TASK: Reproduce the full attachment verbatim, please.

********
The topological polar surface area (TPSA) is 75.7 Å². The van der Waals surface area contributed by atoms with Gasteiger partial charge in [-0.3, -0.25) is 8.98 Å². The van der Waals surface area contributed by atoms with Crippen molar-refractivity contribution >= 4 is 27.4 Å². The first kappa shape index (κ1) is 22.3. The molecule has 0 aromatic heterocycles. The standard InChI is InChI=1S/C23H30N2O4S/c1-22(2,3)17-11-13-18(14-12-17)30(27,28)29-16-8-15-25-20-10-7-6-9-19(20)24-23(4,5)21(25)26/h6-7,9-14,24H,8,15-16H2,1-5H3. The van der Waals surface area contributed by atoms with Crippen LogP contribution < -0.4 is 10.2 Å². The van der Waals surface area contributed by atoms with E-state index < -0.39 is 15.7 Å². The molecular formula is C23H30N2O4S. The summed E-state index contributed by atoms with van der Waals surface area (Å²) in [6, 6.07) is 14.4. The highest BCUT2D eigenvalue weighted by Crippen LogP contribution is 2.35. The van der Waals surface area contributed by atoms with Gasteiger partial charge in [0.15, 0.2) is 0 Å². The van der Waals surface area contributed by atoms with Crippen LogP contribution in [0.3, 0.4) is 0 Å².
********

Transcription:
The topological polar surface area (TPSA) is 75.7 Å². The van der Waals surface area contributed by atoms with Gasteiger partial charge in [-0.3, -0.25) is 8.98 Å². The van der Waals surface area contributed by atoms with Crippen molar-refractivity contribution >= 4 is 27.4 Å². The first kappa shape index (κ1) is 22.3. The molecule has 0 aromatic heterocycles. The standard InChI is InChI=1S/C23H30N2O4S/c1-22(2,3)17-11-13-18(14-12-17)30(27,28)29-16-8-15-25-20-10-7-6-9-19(20)24-23(4,5)21(25)26/h6-7,9-14,24H,8,15-16H2,1-5H3. The van der Waals surface area contributed by atoms with Crippen LogP contribution < -0.4 is 10.2 Å². The van der Waals surface area contributed by atoms with E-state index < -0.39 is 15.7 Å². The molecular formula is C23H30N2O4S. The summed E-state index contributed by atoms with van der Waals surface area (Å²) in [6, 6.07) is 14.4. The highest BCUT2D eigenvalue weighted by Crippen LogP contribution is 2.35. The van der Waals surface area contributed by atoms with Gasteiger partial charge in [0.15, 0.2) is 0 Å². The van der Waals surface area contributed by atoms with Crippen LogP contribution in [0.3, 0.4) is 0 Å².